regular-article-logo Wednesday, 29 May 2024

Benchmark Sensex slumps 359 points, closes at 70,700 amid persistent foreign fund outflows

Selling by FPIs has led to questions about whether it is on account of the enhanced disclosure norms prescribed by Sebi that will come into effect from February 1

Our Special Correspondent Mumbai Published 26.01.24, 06:40 AM
Representational image.

Representational image. File picture

The benchmark Sensex on Thursday slumped 359 points amid forward and options expiry and persistent foreign fund outflows.

The selling by foreign portfolio investors (FPIs) has led to questions about whether it is on account of the enhanced disclosure norms prescribed by the Securities and Exchange Board of India (Sebi) that will come into effect from February 1.


The 30-share gauge fell 359.64 points or 0.51 per cent to end at 70700.67 points after tanking 741.27 points to touch 70,319.04 points.

HDFC Bank, which has a sizeable FPI holding, is one of the stocks that has been battered over the past week. On Thursday, the stock fell 1.04 per cent to Rs 1,440.70 on the BSE.

The FPIs are broken into two categories in the bank: Category I FPIs with 2,590 entities hold 322.86 crore shares or 49.19 per cent.

The biggest in this category is the Govt of Singapore with 15.23 crore shares or 2.32 per cent. Category II FPIs – numbering 237 – together hold 20.31 crore shares, or 3.1 per cent.

The lender told CNBC TV-18 that there is no evidence to suggest selling by FPIs was related to the Sebi circular. It pointed out that companies with no identifiable promoter will not be impacted by the market regulator’s rules.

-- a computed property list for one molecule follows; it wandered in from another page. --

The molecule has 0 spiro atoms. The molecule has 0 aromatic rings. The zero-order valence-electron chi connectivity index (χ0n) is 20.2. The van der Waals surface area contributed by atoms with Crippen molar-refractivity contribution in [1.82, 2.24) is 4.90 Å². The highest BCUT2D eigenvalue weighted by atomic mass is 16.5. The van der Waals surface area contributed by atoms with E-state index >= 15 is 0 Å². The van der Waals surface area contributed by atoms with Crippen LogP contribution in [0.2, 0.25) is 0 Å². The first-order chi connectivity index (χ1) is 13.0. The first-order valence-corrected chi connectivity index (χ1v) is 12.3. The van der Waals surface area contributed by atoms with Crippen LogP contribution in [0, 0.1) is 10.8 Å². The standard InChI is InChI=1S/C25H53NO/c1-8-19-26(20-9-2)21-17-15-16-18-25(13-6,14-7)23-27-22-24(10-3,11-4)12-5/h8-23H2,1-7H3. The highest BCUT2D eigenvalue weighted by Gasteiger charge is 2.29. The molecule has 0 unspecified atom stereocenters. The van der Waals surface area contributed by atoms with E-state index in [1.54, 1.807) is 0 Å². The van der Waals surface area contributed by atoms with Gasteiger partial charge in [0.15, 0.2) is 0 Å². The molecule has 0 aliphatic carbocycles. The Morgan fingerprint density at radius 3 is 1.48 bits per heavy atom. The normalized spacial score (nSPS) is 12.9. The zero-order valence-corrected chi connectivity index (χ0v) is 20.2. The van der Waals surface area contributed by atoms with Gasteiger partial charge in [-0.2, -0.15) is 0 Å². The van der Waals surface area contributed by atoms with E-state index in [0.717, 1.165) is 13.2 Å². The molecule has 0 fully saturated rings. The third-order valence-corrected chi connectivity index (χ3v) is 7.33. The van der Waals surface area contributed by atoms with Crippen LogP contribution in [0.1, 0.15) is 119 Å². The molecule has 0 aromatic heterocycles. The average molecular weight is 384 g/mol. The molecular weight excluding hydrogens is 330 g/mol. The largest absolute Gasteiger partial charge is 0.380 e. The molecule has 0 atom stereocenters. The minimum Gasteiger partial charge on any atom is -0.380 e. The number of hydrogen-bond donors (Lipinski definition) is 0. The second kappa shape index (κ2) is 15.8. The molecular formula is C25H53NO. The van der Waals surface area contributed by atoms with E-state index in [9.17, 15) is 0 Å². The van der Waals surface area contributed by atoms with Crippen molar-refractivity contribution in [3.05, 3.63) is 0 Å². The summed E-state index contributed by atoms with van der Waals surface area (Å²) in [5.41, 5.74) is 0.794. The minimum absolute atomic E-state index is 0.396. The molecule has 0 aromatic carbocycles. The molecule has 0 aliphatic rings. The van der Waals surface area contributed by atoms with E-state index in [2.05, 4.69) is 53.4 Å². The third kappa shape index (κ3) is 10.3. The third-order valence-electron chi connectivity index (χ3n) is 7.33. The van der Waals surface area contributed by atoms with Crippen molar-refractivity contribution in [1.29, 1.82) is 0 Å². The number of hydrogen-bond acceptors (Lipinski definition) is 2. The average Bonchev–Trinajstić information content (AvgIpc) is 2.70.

Last year, after the Adani-Hindenburg saga, the market regulator tightened the disclosure standards for "high-risk" FPIs who have 50 per cent or more of their investments concentrated in a single company or a group and those whose overall holding in the Indian equity markets is over Rs 25,000 crore.

Sebi had estimated the rules would affect FPI assets under management of around Rs 2.6 lakh crore. FPIs affected by the Sebi rule have till February to reveal details or reduce their positions. Reports say they have another six months of grace period.

The fear is that FPIs who are unwilling to disclose their ultimate beneficiaries are now offloading stocks.

"FIIs have been mostly sellers in January. Going ahead the market is likely to consolidate further ahead of the US Fed interest rate decision on Wednesday where the Fed is expected to maintain the status quo and give some hint about rate cut timeline," according to Siddhartha Khemka, head — of retail research, at Motilal Oswal Financial Services.

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